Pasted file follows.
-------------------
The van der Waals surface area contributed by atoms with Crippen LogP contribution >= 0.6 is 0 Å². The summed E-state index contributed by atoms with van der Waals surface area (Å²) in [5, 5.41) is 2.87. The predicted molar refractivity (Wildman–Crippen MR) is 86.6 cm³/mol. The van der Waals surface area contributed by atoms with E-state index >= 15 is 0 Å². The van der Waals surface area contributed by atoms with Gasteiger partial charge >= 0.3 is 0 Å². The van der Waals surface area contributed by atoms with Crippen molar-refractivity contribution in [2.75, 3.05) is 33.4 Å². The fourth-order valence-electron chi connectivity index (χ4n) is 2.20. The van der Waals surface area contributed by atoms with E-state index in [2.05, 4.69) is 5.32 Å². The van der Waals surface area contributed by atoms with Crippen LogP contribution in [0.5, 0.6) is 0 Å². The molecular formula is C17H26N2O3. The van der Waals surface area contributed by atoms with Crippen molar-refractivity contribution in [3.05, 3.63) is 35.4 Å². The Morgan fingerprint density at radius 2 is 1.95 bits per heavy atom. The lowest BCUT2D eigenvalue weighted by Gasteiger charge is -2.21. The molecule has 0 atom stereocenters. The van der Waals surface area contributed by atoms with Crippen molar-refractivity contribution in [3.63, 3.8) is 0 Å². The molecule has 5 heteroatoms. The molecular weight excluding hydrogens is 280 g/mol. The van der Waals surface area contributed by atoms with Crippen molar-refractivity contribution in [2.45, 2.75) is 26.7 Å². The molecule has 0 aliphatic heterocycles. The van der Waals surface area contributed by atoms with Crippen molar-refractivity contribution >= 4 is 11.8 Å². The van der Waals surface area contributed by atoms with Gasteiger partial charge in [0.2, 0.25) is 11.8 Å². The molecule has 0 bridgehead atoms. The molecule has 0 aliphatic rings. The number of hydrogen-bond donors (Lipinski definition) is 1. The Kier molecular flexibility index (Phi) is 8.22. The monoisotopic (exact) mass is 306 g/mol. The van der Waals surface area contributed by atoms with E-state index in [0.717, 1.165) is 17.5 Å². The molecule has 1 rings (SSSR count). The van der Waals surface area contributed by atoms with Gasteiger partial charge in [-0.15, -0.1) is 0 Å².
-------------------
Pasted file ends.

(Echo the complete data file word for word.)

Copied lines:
The van der Waals surface area contributed by atoms with Crippen LogP contribution >= 0.6 is 0 Å². The summed E-state index contributed by atoms with van der Waals surface area (Å²) in [5, 5.41) is 2.87. The predicted molar refractivity (Wildman–Crippen MR) is 86.6 cm³/mol. The van der Waals surface area contributed by atoms with E-state index >= 15 is 0 Å². The van der Waals surface area contributed by atoms with Gasteiger partial charge >= 0.3 is 0 Å². The van der Waals surface area contributed by atoms with Crippen molar-refractivity contribution in [2.75, 3.05) is 33.4 Å². The fourth-order valence-electron chi connectivity index (χ4n) is 2.20. The van der Waals surface area contributed by atoms with E-state index in [2.05, 4.69) is 5.32 Å². The van der Waals surface area contributed by atoms with Crippen LogP contribution in [0.5, 0.6) is 0 Å². The molecular formula is C17H26N2O3. The van der Waals surface area contributed by atoms with Crippen molar-refractivity contribution in [3.05, 3.63) is 35.4 Å². The Morgan fingerprint density at radius 2 is 1.95 bits per heavy atom. The lowest BCUT2D eigenvalue weighted by Gasteiger charge is -2.21. The molecule has 0 atom stereocenters. The van der Waals surface area contributed by atoms with Crippen molar-refractivity contribution in [3.63, 3.8) is 0 Å². The molecule has 5 heteroatoms. The molecular weight excluding hydrogens is 280 g/mol. The van der Waals surface area contributed by atoms with Crippen molar-refractivity contribution in [2.45, 2.75) is 26.7 Å². The molecule has 0 aliphatic heterocycles. The van der Waals surface area contributed by atoms with Crippen molar-refractivity contribution >= 4 is 11.8 Å². The van der Waals surface area contributed by atoms with Gasteiger partial charge in [0.2, 0.25) is 11.8 Å². The molecule has 0 bridgehead atoms. The molecule has 0 aliphatic rings. The number of hydrogen-bond donors (Lipinski definition) is 1. The Kier molecular flexibility index (Phi) is 8.22. The monoisotopic (exact) mass is 306 g/mol. The van der Waals surface area contributed by atoms with E-state index in [0.717, 1.165) is 17.5 Å². The molecule has 1 rings (SSSR count). The van der Waals surface area contributed by atoms with Gasteiger partial charge in [-0.15, -0.1) is 0 Å².